On Monday in the House of Lords I spoke on the debate on tax credit amendments. Often the debates in the House of Lords can be very technical and, dare I say it, even a little dry. But this was very different. Feelings ran high, for two reasons. The first was that the stakes are immensely high. Had the new regulations gone through in the form that was proposed, working people and families on low incomes would have seen a dramatic fall in their income from next April - up to £2,600 for a family with two children and £3,000 for a family with three children. Often this would have amounted to 10% of already modest incomes. That is a huge and unacceptable burden on families, including children, that are already working hard and yet struggling to make ends meet.
We often hear the government talking about for incentives for people to work, that work should pay. This proposal seemed to me and others to be a punishment on those honest families who are doing their very best to provide for their families and so I tabled an amendment to 'regret' the changes and ask the Government to consult and revisit them. As it was my amendment did not get put to a vote because others before it were passed.
After listening to the debate I was glad to vote for one of those other three amendments which forced the government to look again at their plans. I am pleased by this outcome, but it still leaves open some significant questions that the Commons and the Lords must now address. This is because some people have claimed that the House of Lords does not have the constitutional right to ask Government to think again on financial matters passed by the Commons. Others say that this was a shortcut way to make a significant policy change and that the detail of the changes was not in a finance bill or in the Government's pre-election manifesto. The Government has now announced a review of the conventions which I hope will offer more clarity on such matters when they arise in future.
So alongside the real and pressing moral issues we debated, and our profound concern for the wellbeing of those poorer families who work so hard to meet their families' needs, we also found ourselves embroiled in what many are describing as a constitutional crisis. Bishops are always in a slightly difficult position in these circumstances. We are not there to serve the interests of any political party and I think it's important that we don't get involve in party political battles. Monday's debate was difficult in part because there were some strong party political debates and I did not want to align myself with one party or another. In the end I spoke and voted as I did because, having listened to the arguments, I felt that it was really important that time was built into the government's proposals in order to ensure that the needs of those who are most vulnerable are addressed.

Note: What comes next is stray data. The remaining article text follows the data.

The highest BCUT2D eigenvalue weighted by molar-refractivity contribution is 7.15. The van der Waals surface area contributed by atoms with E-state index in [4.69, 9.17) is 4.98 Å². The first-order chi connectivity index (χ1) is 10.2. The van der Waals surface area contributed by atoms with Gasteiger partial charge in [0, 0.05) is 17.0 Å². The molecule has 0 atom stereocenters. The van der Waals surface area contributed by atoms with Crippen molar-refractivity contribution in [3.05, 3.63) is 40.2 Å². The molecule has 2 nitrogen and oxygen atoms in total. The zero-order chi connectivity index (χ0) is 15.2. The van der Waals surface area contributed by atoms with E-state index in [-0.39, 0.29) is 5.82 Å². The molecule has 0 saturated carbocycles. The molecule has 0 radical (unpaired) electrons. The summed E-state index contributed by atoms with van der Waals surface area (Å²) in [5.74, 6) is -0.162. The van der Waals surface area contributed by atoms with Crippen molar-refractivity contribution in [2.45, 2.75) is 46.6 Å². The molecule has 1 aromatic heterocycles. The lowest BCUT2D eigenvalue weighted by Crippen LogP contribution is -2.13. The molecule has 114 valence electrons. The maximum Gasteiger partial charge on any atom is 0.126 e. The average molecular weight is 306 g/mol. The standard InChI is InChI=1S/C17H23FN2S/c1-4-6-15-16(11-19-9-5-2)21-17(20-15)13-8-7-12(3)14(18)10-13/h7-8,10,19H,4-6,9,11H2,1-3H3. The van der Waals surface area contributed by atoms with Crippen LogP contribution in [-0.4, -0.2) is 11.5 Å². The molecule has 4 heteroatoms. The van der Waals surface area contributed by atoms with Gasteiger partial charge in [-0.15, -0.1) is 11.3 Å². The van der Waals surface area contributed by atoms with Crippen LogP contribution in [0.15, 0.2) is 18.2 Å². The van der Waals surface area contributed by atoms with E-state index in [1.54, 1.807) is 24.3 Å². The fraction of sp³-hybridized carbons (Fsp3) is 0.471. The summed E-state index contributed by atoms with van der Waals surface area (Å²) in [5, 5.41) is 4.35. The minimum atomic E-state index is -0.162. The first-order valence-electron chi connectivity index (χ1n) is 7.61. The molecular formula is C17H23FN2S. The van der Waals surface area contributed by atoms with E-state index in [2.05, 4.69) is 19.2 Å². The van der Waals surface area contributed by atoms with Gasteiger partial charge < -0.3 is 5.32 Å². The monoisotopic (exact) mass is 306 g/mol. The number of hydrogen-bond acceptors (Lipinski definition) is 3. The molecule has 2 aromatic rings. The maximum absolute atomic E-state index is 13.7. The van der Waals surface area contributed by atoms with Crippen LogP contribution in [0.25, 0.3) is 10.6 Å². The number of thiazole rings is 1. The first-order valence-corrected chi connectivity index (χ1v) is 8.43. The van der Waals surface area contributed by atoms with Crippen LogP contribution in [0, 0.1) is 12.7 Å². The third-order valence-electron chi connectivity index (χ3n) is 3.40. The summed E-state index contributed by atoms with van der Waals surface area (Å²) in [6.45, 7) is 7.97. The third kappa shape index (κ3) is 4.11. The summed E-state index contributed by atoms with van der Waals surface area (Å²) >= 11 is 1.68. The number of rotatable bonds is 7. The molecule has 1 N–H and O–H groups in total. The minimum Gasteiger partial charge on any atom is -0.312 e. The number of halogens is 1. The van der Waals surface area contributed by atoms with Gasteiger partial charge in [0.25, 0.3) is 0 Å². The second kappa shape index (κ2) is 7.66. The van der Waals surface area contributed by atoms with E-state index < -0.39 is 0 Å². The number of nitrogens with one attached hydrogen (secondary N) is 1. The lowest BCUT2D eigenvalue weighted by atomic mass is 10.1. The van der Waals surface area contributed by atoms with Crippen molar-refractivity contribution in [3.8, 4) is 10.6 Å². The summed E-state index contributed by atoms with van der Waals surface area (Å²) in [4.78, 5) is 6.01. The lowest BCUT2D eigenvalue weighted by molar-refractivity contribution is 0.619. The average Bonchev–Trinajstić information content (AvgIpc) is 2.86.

I am delighted that together we were able to take such a strong stand, and glad to play my small part in that. My prayers right now are very much with the government ministers and all involved in this, as they listen and respond to the questions and issues that were raised yesterday. The principal concern, it seems to me, is to address the mismatch between the proposed immediate substantial 'hit' of tax credit changes and the incremental - and hopefully compensatory - improvements to the minimum wage and tax thresholds over the coming years.
The Government's aspiration for a higher pay, lower tax, and lower welfare economy has my strong support. The task is to make the transition without hurt and harm to those working on lowest incomes. I remain committed to doing all I can to support those, locally in my diocese and nationally, who work hard yet still find themselves struggling to make ends meet.
Christopher Foster is the ninth and current Bishop of Portsmouth